The Poway Unified School District has hired a forensic accountant to review its controversial 2011 bond issue, district Superintendent John Collins announced at a Monday night school board meeting.

“We want to be open, transparent and forthright in our responsibility to the district,” Collins said. “We realize that it’s not good enough to say that we think we acted in good faith or we believe we did with the best industry expert advice and counsel. We want to take it a step further.”

The district’s 2011 bond deal became headline news across the nation after Voice of San Diego ran a story detailing the repayment terms for the bonds. Taxpayers will pay almost $1 billion on an initial loan of $105 million.

In order to keep its promise to taxpayers not to raise taxes, Poway borrowed the $105 million last year with a loan called a capital appreciation bond. The district won’t start to pay off the bonds for the next 20 years and won’t finish paying them off until 2051. In total, residents will pay more than $877 million in interest on the bonds.

At last month’s board meeting, angry residents decried the deal and sought answers as to why the board chose to issue this type of bonds with such high repayment rates. One resident called on the county grand jury to investigate.


We Stand Up for You. Will You Stand Up for Us?

Collins said the review requested by the district will address some of those questions, including:

• Did the district act responsibly upon the market information it was given at the time of the decision?

• Was the district given advice and counsel based on the highest industry standards?

• Are there any issues of integrity with any parties involved in this transaction?

• Were the fees paid to the parties involved at, or perhaps below industry standards?

• Were the processes that were followed acceptable industry standards?

Collins didn’t release many details about the review. He didn’t say how much it would cost or when it would be complete.

He said it will be carried out by an independent forensic accountant and former FBI official who works for a company called ESI International.

Voice of San Diego has filed a request under the California Public Records Act for the contract for the review.

Will Carless is an investigative reporter at Voice of San Diego currently focused on local education. You can reach him at will.carless@voiceofsandiego.org or 619.550.5670.

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    This article relates to: Education, Investigations, News

    Written by Will Carless

    Will Carless is the former head of investigations at Voice of San Diego. He currently lives in Montevideo, Uruguay, where he is a freelance foreign correspondent and occasional contributor to VOSD. You can reach him at will.carless.work@gmail.com.

    12 comments
    4theprofession
    4theprofession

    well ScrippsDad, your math seems to make sense and your question is very good. Where does the money go and where has it gone? CTA found no extra money to pay for teachers, so the district had to pink slip 1500 and then the only way they could bring them back is to have teachers forego pay raises and take more furlough days. Ta dah! All the teachers get recalled. The district gets what it wants and so does CTA. they keep their membership up which is more important to them than teacher raises.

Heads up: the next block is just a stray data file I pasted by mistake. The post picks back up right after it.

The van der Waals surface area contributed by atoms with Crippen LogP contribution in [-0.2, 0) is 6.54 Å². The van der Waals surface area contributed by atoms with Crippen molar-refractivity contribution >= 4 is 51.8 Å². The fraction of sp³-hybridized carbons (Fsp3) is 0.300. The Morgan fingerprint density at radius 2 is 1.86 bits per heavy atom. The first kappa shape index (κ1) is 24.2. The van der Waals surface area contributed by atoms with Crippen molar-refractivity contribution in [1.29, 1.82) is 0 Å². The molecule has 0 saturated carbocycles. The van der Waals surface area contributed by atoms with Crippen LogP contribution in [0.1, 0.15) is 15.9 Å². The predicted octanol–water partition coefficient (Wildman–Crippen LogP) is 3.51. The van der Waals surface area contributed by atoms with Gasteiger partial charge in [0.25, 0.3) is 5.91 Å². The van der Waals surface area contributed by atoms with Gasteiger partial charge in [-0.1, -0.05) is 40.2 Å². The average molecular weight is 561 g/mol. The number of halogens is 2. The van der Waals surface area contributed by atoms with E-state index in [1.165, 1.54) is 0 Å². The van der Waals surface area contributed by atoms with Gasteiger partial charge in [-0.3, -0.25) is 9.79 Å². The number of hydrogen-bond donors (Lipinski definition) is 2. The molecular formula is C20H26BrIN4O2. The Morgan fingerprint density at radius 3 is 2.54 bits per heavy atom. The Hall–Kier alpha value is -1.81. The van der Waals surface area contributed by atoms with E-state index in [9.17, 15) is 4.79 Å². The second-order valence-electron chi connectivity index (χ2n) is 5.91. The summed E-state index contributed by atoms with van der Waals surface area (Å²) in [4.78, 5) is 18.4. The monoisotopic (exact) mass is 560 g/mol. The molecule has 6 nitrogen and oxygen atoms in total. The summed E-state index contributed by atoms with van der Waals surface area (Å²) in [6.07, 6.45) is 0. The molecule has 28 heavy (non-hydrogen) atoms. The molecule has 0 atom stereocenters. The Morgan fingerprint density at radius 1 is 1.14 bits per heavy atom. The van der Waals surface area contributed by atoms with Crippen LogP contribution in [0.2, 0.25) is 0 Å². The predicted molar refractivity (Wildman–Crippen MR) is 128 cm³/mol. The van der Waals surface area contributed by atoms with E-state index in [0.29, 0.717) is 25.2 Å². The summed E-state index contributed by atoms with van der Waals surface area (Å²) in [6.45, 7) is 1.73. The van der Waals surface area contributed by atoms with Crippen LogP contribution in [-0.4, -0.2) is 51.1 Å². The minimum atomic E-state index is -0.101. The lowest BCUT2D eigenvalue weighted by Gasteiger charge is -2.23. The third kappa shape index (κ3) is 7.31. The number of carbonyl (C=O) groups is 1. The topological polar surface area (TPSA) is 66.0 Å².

Lou Dodge
    Lou Dodge subscriber

    well ScrippsDad, your math seems to make sense and your question is very good. Where does the money go and where has it gone? CTA found no extra money to pay for teachers, so the district had to pink slip 1500 and then the only way they could bring them back is to have teachers forego pay raises and take more furlough days. Ta dah! All the teachers get recalled. The district gets what it wants and so does CTA. they keep their membership up which is more important to them than teacher raises.

    ScrippsDad
    ScrippsDad subscriber

    Just some thoughts - I'm just not sure of my math, but, I think it's close.

    ScrippsDad
    ScrippsDad

    Just some thoughts - I'm just not sure of my math, but, I think it's close.

    Bill Bradshaw
    Bill Bradshaw subscribermember

    Am I being too simplistic here?

    toulon
    toulon

    Am I being too simplistic here?

    Gloria Smestad
    Gloria Smestad subscriber

    Sure wish Sweetwater would get a crew of forensic accountants! There might then be a chance at getting to the bottom of the convoluted mess.

    sosocal
    sosocal

    Sure wish Sweetwater would get a crew of forensic accountants! There might then be a chance at getting to the bottom of the convoluted mess.

    Lou Dodge
    Lou Dodge subscriber

    I find it interesting Poway wanted a forensic accountant to be sure it was transparnent and forthright. However, SDUSD used CTA accountants to check its books a couple months ago to see if the district had more money. Not to say they didn't do a good job but maybe a forensic accountant would have been even more diligent and more thorough doing the job.

    4theprofession
    4theprofession

    I find it interesting Poway wanted a forensic accountant to be sure it was transparnent and forthright. However, SDUSD used CTA accountants to check its books a couple months ago to see if the district had more money. Not to say they didn't do a good job but maybe a forensic accountant would have been even more diligent and more thorough doing the job.